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Java seems to be installed and maintained on Red Hat by using jpackage-utils. JPackage provides a repository of Java packages that can be installed using the package management tool of your choice. At the request of our administrator, here we’ll use the anemic up2date. The jpackage-utils rpm creates the filesystem structure that the jpackage packages depend on.

  1. Remove GCJ RPMS:

    Removing these packages are optional, but it prevents being confused about which Java binaries are being used.

    $ sudo rpm -evh java-1.4.2-gcj-compat gcc-java libgcj libgcj-devel
  2. Setup up2date to use the jpackage packages:

    Most of the packages are platform independent (it’s Java, after all), so you need to include the “generic” repository. The JPackage examples have a trailing slash, which I removed because yum was adding one too. You don’t need to include the non-free repositories as the nosrc RPMs from there must be downloaded by hand.

    You’ll want to use the mirror closest to you.

    $ sudo vim /etc/sysconfig/rhn/sources

    Add these lines:

    # Repository for Java Packages using jpackage
    yum jpackage16-rhes-4 free
    yum jpackage16-generic
  3. Add the jpackage GPG key to RPM:
    $ sudo rpm --import
  4. Update or install jpackage-utils:
    $ sudo up2date -i jpackage-utils
  5. Create a directory tree for building RPMS in your home directory:
    $ mkdir rpm
    $ mkdir rpm/BUILD
    $ mkdir rpm/RPMS
    $ mkdir rpm/RPMS/i386
    $ mkdir rpm/RPMS/i586
    $ mkdir rpm/RPMS/noarch
    $ mkdir rpm/SOURCES
    $ mkdir rpm/SPECS
    $ mkdir rpm/SRPMS
    $ mkdir rpm/tmp
  6. Configure RPM to use the build environment in your home directory:
    $ vim ~/.rpmmacros
    Add these lines:
    %_topdir %(echo ${HOME}/rpm)  
    %packager Your Name 
    # Uncomment to have built RPMs land in RPMS/ instead of RPMS//
    #%_rpmfilename %%{NAME}-%%{VERSION}- %%{RELEASE}.%%{ARCH}.rpm

    I forgot the "r" on "packager" and got a cryptic "Package does not exist:" error on an unrelated line. Maybe documenting it here will help some confused person.

  7. Build and install RPMs for Sun's SDK:
    1. Download Sun's JDK 1.5.0 Update 2:

      JDK is the new name for the SDK. Once you agree to the licensing terms, copy the link to download the "Linux self- extracting file" (not the RPM). Paste the link into a wget command to download the file onto your server. The -O flag to wget saves the file with the specified name. This avoids having all the garbage of the URL in the filename.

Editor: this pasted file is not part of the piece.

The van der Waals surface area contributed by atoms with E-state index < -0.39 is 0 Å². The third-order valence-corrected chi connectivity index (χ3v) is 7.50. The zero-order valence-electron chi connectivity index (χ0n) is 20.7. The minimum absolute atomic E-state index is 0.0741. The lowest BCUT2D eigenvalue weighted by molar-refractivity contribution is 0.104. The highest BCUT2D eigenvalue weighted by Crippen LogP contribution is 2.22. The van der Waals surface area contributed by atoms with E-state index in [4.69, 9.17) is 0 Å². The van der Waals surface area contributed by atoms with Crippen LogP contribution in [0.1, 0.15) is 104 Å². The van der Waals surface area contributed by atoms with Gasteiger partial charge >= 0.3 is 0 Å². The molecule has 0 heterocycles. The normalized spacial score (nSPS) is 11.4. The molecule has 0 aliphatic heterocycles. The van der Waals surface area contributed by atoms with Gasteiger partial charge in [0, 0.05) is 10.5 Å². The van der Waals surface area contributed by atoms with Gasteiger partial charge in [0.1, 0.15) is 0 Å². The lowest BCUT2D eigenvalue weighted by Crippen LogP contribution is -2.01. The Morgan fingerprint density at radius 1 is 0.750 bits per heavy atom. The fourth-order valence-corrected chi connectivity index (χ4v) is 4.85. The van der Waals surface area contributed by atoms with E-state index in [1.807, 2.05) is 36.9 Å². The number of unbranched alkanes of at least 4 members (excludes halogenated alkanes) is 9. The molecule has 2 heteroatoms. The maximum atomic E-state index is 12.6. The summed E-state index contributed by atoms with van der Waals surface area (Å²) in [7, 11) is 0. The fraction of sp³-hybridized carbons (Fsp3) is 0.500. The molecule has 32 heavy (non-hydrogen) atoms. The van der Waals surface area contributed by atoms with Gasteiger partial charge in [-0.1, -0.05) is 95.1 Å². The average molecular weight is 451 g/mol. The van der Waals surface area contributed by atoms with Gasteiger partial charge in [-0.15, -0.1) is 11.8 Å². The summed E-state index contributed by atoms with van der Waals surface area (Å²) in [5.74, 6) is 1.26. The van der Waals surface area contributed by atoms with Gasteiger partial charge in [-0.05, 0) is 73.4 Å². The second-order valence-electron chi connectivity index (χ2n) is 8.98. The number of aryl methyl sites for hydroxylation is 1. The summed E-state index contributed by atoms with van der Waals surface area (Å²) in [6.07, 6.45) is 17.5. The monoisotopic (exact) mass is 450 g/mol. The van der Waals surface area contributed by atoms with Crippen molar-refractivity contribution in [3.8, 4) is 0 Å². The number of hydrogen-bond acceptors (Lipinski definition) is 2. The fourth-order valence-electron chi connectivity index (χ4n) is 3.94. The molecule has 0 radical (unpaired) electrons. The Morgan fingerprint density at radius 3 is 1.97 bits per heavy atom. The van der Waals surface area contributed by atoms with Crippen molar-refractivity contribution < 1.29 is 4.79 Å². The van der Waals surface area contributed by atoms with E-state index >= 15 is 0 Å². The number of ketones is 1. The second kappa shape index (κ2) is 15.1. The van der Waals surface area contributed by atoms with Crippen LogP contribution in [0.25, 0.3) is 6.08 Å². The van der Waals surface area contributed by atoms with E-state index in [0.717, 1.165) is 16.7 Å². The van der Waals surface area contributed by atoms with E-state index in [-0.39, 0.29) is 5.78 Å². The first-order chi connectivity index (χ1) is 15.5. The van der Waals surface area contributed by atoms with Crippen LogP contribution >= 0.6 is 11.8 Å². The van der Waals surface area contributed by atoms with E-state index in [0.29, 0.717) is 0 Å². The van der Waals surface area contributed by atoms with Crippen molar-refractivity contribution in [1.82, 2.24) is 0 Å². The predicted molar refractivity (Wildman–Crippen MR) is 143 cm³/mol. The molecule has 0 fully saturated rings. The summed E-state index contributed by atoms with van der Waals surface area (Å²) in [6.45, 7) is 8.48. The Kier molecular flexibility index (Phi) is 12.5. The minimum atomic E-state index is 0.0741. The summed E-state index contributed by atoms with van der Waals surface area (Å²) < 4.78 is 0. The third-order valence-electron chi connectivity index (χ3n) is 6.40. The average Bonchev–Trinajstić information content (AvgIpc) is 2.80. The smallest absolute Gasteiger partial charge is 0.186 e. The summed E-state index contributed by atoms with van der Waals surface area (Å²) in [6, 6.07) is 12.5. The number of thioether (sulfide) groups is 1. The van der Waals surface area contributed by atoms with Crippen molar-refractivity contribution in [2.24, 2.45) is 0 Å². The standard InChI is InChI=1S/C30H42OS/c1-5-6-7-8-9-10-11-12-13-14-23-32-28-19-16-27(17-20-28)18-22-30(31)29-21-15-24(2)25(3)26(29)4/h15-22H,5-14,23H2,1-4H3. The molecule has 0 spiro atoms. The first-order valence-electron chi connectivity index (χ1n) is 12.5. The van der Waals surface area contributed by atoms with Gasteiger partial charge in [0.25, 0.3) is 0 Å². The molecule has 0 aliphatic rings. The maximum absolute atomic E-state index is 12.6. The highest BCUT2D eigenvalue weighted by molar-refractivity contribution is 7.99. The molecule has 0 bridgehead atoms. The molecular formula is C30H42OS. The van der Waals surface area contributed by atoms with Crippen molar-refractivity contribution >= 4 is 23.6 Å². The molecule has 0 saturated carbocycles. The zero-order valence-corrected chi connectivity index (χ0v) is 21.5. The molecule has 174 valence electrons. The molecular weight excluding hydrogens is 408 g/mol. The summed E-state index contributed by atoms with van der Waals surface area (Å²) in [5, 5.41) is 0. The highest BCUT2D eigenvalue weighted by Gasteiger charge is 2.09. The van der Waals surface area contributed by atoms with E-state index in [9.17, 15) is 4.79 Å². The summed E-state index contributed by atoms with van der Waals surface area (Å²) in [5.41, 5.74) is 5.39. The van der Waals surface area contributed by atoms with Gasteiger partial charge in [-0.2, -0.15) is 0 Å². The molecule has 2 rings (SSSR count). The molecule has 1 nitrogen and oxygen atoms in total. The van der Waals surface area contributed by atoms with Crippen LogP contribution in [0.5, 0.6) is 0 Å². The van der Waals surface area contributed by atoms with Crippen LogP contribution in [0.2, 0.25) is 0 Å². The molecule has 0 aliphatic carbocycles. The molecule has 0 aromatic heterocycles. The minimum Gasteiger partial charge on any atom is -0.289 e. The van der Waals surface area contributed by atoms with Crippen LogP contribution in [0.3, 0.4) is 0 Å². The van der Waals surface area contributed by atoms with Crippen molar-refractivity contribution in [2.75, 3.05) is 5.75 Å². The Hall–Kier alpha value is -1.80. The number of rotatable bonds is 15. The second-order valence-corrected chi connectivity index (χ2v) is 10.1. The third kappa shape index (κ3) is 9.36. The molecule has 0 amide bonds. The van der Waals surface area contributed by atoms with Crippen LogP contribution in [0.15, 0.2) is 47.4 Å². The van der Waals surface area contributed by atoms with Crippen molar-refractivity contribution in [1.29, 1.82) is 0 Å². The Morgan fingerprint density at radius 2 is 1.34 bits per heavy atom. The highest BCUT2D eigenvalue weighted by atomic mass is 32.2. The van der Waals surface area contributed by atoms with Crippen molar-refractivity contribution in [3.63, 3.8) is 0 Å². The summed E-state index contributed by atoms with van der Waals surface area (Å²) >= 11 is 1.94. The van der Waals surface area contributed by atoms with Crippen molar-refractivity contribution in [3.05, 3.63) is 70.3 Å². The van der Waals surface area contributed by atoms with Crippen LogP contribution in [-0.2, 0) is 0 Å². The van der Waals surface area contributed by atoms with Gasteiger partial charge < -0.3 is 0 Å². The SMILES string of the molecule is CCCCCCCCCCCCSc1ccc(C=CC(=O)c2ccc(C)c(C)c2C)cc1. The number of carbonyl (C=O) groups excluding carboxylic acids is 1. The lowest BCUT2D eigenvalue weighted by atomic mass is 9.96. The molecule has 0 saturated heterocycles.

$ cd rpm/SOURCES/
      $ wget <link to Linux self-extracting file> -O jdk-1_5_0_02-linux-i586.bin
    2. Download and install jpackage's java-1.5.0-sun nosrc RPM. When they say that it is the Java Runtime Environment, they really mean JDK:
      $ cd
      $ wget
      $ rpm -ivh java-1.5.0-sun-
    3. Build the RPMs from the NOSRC RPM:
      $ rpmbuild -bb rpm/SPECS/java-1.5.0-sun.spec
    4. Install the RPMS:
      $ sudo up2date -i unixODBC-devel
      $ sudo rpm -ivh rpm/RPMS/i586/java-1.5.0-sun rpm/RPMS/i586/java-1.5.0-sun- alsa
      $ sudo rpm -ivh rpm/RPMS/i586/java-1.5.0-sun-demo rpm/RPMS/i586/java-1.5.0-sun-devel
      $ sudo rpm -ivh rpm/RPMS/i586/java-1.5.0-sun-fonts rpm/RPMS/i586/java-1.5.0-sun-jdbc
      $ sudo rpm -ivh rpm/RPMS/i586/java-1.5.0-sun-plugin rpm/RPMS/i586/java-1.5.0-sun-src
  8. Build and install RPMs for Sun's JTA
    1. Download Sun's JTA Class Files 1.0.1B and the JavaDocs.

      Once you agree to the licensing terms, copy the link to download the zip file. Paste the link into a wget command just like you did for the JDK.

      $ cd rpm/SOURCES/
      $ wget <link to JTA>
      $ wget <link to JTA>
    2. Download and install jpackage's jta-1.0.1-0.b.4jpp NOSRC RPM:
      $ cd
      $ wget
      $ rpm -ivh jta-1.0.1-0.b.4jpp.nosrc.rpm
    3. Build and install the RPMs:
      $ rpmbuild -bb rpm/SPECS/jta.spec
      $ sudo rpm -ivh rpm/RPMS/noarch/jta-1.0.1-0.b.4jpp.noarch.rpm rpm/RPMS/noarch/jta-javadoc-1.0.1-0.b.4jpp.noarch.rpm
  9. Install Tomcat and its many dependencies:
    $ sudo up2date -i tomcat5

These instructions would probably work on CentOS 4 using yum with little modification.

It appears that all of the steps about building RPMS can be skipped by installing Sun's RPM, and then installing the package java-1.5.0-sun-compat. I'm not sure what I would have done about the JTA stuff though.


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